When a giant earthquake hit Japan this year, it also triggered vibrations to reach up to the highest layer of the atmosphere.

The magnitute 9 Tohoku Earthquake, which released a giant tsunami on Japan's coastal land, rattled the ionosphere, and almost reached out to space. The ionosphere is one of the highest layers of the atmosphere, and ripples were created in electrically charged particles created nearly 220 miles above Earth.

The research findings were published June 28 in the Journal of Geophysical Research-Space Physics.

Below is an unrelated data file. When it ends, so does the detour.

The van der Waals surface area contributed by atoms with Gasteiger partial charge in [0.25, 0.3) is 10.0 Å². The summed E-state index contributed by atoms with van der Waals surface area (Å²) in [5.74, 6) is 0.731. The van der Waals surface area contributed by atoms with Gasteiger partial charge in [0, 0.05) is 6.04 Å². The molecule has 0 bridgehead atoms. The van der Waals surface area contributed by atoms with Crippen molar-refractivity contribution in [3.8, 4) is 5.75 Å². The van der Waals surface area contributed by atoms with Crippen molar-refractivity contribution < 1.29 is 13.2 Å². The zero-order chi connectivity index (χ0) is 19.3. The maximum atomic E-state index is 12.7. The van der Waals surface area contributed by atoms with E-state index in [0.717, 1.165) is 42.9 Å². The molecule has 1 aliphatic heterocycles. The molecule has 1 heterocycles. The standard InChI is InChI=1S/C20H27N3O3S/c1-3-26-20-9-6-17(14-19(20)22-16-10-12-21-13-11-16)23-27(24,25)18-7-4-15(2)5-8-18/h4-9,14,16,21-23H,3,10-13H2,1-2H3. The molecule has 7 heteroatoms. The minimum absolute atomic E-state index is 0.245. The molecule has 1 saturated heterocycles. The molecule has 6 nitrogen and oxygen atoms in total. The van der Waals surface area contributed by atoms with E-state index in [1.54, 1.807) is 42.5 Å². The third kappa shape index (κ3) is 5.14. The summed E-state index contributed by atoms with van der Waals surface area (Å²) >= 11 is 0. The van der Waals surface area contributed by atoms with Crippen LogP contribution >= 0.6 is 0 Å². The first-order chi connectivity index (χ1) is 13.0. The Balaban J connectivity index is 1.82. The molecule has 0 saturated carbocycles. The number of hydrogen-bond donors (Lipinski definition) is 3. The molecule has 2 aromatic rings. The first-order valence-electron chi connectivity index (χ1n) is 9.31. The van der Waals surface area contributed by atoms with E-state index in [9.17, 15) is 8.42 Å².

Scientists used 1,000 GPS receivers in Japan and Taiwan to detect radio signals that came up as anomalies between the GPS satellites and ground receivers.

The signals are disruptions, called "seismotraveling ionospheric disturbances". About seven minutes after the quake, scientists saw a disc-shaped rise in electron density in the ionosphere, with concentric waves flowing out at speeds of up 450 to 500 mph. The ripples from the disc-shaped disturbance appeared to be linked to the tsunami.